In observance of the International Migrants Day, Dec 18
2015 is shaping up to be the year of Financing for Development. Besides official aid and private capital flows – the former expected to run flat, and the latter to remain volatile/cyclical, a few under-exploited financing options are directly connected to international migration.
As much as $100 billion, actually more, could be raised annually via:
- Mobilizing diaspora savings - $40 billion
- Reducing remittance costs - $30 billion
- Reducing recruitment costs - $20 billion
- Mobilizing diaspora giving - $10 billion
Remittances can further be leveraged for development financing via:
- Future-flow securitization of remittances
- Enhancing sovereign ratings
- Linking remittances to financial savings and insurance
Mobilizing diaspora savings ($40 billion): Annual saving of diasporas from developing countries was likely higher than $500 billion in 2012. These savings are often held in bank deposits that currently yield zero interest. If the country of origin of the migrant were to issue a 5-year diaspora bond yielding 4 percent, billions of dollars could be mobilized for financing development projects and programs. Further details on diaspora bonds can be found in this article and this paper.
Reducing remittance costs ($30 billion): In 2013 migrants sent home $413 billion to developing countries, as remittances. At that level, remittances were three times the size of official development assistance. Excluding China, remittances were even larger than foreign direct investment. Reducing remittance costs from the current average of 8 percent to, say, 1 percent would translate into saving of $30 billion annually for the migrants and their relatives.
Is it really that difficult to reduce remittance costs to 1 percent? The Remittance Prices Worldwide database shows that in the second quarter of 2014, the average cost of sending $200 was under 1 percent for 56 providers and below 3 percent for 374 providers. Many leading remittance service providers have now reduced the fee for account-to-account transfers to zero (yes!) in high-volume corridors like India. I got word this morning that this Christmas, one money transfer operator (MTO) is waiving the fees for remittances from Europe. Some MTOs are toying with the idea of remittance fees being paid by merchants (where the remittances might be spent) rather than the migrants. And a start-up is giving the choice to the remitter to pay a fee of his/her choice. Since my TED talk two months ago, I have heard from several start-ups with very low cost for remittances.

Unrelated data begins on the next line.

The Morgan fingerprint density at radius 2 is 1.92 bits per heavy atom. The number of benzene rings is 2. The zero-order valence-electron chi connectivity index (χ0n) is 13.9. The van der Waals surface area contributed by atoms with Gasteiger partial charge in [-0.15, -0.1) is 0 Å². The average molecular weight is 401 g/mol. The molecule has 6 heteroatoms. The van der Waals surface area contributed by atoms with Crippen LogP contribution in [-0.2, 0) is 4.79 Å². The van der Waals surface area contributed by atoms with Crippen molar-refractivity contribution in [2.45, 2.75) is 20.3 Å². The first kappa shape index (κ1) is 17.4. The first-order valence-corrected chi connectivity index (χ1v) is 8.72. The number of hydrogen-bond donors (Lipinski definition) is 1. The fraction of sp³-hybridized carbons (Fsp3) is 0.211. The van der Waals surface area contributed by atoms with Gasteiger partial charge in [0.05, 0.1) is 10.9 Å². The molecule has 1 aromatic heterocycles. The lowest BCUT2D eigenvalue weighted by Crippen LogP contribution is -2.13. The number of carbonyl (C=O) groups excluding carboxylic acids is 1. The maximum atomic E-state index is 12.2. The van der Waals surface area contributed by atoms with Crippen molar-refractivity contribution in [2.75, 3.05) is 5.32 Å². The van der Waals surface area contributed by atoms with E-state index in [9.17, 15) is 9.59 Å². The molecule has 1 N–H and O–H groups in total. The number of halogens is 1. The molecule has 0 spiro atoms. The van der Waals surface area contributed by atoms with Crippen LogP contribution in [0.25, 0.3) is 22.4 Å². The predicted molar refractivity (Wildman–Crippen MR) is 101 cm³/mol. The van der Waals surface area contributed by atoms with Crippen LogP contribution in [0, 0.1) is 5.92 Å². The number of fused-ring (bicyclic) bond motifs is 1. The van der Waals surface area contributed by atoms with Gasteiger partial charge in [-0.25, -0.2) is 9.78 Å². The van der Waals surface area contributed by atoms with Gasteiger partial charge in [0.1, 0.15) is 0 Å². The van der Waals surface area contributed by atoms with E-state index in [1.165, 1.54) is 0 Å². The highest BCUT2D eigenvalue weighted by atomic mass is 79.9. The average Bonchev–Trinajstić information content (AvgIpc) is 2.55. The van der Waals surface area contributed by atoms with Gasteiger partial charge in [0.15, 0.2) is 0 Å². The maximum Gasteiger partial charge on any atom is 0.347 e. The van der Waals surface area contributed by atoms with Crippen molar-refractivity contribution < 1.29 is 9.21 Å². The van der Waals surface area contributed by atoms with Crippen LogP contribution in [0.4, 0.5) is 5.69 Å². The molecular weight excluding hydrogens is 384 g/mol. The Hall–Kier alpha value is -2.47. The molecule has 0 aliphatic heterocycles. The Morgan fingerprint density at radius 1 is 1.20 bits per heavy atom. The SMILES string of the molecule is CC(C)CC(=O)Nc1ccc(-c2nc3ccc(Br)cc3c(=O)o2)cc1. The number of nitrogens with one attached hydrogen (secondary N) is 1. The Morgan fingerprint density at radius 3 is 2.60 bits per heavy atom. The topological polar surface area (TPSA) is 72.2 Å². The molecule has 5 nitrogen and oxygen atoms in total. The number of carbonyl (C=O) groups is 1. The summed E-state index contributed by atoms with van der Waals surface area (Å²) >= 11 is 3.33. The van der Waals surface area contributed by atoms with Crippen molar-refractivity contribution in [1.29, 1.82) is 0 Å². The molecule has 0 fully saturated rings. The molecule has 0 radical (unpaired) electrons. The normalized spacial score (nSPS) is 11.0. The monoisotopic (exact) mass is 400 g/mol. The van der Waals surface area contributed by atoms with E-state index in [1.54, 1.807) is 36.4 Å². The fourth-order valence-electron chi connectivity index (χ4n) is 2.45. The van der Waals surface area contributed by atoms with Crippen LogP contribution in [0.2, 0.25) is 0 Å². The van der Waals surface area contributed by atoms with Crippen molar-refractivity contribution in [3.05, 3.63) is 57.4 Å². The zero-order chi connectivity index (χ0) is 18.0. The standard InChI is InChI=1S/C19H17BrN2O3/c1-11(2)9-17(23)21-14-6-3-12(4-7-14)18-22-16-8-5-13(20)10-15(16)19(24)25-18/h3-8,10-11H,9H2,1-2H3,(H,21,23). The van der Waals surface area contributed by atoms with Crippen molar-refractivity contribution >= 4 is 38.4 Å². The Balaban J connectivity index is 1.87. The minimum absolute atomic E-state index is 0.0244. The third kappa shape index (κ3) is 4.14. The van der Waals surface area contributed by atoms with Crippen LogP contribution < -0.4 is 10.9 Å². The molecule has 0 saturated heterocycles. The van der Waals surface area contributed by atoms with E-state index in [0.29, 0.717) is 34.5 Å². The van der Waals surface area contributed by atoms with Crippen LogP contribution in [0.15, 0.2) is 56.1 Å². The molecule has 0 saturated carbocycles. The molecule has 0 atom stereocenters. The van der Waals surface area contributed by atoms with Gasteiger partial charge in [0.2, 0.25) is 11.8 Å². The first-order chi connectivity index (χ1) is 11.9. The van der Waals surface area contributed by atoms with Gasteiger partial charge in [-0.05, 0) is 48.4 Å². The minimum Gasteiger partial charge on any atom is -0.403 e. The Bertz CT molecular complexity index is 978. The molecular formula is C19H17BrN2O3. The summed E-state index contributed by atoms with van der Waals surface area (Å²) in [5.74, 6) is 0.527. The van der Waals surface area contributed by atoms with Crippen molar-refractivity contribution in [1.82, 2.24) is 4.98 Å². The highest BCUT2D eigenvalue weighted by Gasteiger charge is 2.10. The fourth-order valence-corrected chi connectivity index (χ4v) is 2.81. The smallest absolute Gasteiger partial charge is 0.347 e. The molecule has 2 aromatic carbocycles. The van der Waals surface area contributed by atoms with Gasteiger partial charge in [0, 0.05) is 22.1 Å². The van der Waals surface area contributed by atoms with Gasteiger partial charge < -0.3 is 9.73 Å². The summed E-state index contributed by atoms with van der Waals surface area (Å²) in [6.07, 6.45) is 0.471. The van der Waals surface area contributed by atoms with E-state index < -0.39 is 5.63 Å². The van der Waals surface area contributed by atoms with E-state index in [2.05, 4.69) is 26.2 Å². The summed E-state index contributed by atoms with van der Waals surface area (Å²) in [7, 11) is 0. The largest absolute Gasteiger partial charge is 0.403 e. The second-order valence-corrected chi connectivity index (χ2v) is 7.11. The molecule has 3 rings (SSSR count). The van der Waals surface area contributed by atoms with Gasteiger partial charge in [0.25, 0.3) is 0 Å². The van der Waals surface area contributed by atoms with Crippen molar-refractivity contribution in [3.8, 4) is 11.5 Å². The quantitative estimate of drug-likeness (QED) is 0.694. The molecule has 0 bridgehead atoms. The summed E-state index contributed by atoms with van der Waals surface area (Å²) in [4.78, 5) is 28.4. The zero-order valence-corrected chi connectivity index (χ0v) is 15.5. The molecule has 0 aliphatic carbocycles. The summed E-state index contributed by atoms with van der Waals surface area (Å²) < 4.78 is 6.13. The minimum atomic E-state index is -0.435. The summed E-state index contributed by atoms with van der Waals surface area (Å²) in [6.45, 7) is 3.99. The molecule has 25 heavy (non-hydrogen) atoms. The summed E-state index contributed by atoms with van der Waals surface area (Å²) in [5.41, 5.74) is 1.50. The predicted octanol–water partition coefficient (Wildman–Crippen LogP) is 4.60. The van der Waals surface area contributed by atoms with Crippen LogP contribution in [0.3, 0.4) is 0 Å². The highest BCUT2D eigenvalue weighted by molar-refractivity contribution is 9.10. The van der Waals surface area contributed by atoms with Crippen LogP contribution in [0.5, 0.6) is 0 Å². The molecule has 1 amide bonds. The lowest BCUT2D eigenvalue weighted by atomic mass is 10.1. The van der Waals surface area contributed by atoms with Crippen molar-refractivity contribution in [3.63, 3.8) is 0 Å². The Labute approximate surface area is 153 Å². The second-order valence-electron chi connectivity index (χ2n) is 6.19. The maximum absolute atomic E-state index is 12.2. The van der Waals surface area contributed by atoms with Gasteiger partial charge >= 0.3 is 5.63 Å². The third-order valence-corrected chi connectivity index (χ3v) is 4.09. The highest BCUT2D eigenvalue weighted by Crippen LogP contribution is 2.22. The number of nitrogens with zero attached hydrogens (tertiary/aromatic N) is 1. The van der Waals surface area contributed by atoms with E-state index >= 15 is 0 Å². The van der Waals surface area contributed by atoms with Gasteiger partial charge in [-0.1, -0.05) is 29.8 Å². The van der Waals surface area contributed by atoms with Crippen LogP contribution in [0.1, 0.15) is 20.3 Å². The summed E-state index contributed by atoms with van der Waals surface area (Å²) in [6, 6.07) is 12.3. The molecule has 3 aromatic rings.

The most important barrier to lowering remittance fees arises from the anti-money laundering and countering the financing of terror (AML-CFT) regulations. Recognizing that remittances under $1,000 are not money-laundering will open up the remittance market to better technologies and drive down remittance costs.
Fearing these stringent AML-CFT regulations, commercial banks are closing the bank accounts of MTOs, thus cutting off an economic lifeline to many countries such as Somalia. Perversely, these regulations are also driving flows underground, making it harder to monitor them.
The need for disrupting the remittance market through possibly the creation of a non-profit remittance platform remains urgent.
Reducing recruitment costs for low-skilled migrants ($20 billion): As Manolo and Phil highlighted in their blog, many low-skilled migrant workers pay exorbitant and illegal fees – often a multiple of their expected earnings – to illegal recruitment agents. For example, Bangladeshi construction workers in some GCC countries reportedly pay $4,000 in recruitment fees to labor agents for job paying less than $2,000 annually. In other words, for the initial 24-36 months, the earnings flow to recruitment agents, not to the family members, even as the workers themselves become vulnerable to workplace abuse. For every 1 million low-skilled migrants paying such fees, eliminating illegal recruitment fees could translate into $4 billion of savings. If 5 million migrants benefit from this reduction, they would save $20 billion annually.
Mobilizing diaspora giving ($10 billion): There are no global estimates of charitable giving by diaspora members. If diaspora giving is even 2 percent of remittances, it would approach $10 billion annually. The key challenges of mobilizing these funds are two-fold: (a) to be able to reach the diaspora givers, and (b) to use their contributions properly. Diaspora givers can be approached when they come to send money (see this article). The second challenge remains.
In addition, the use of future remittances as collateral – future-flow securitization of remittances (see chapter 2 of this volume) – can lower borrowing costs and lengthen bond maturity. It may sound esoteric, but it is similar, in my view, to harnessing electricity from flowing water: you insert a special purpose vehicle offshore to issue the bond and shield it from sovereign interference. The dollar volume that could be raised via future-flow securitization can be very large (see chapter 6 of the same volume).
Finally, because remittances are large and stable, they can greatly enhance the recipient country’s sovereign credit rating, thus lowering borrowing costs and lengthening debt maturity. For a similar reason, remittance receipts can be used to judge poor people’s creditworthiness. And they can be used to promote micro-saving and micro-insurance, all to enhance financial inclusion for the poor. See items 3 and 4 of the Global Remittances Agenda.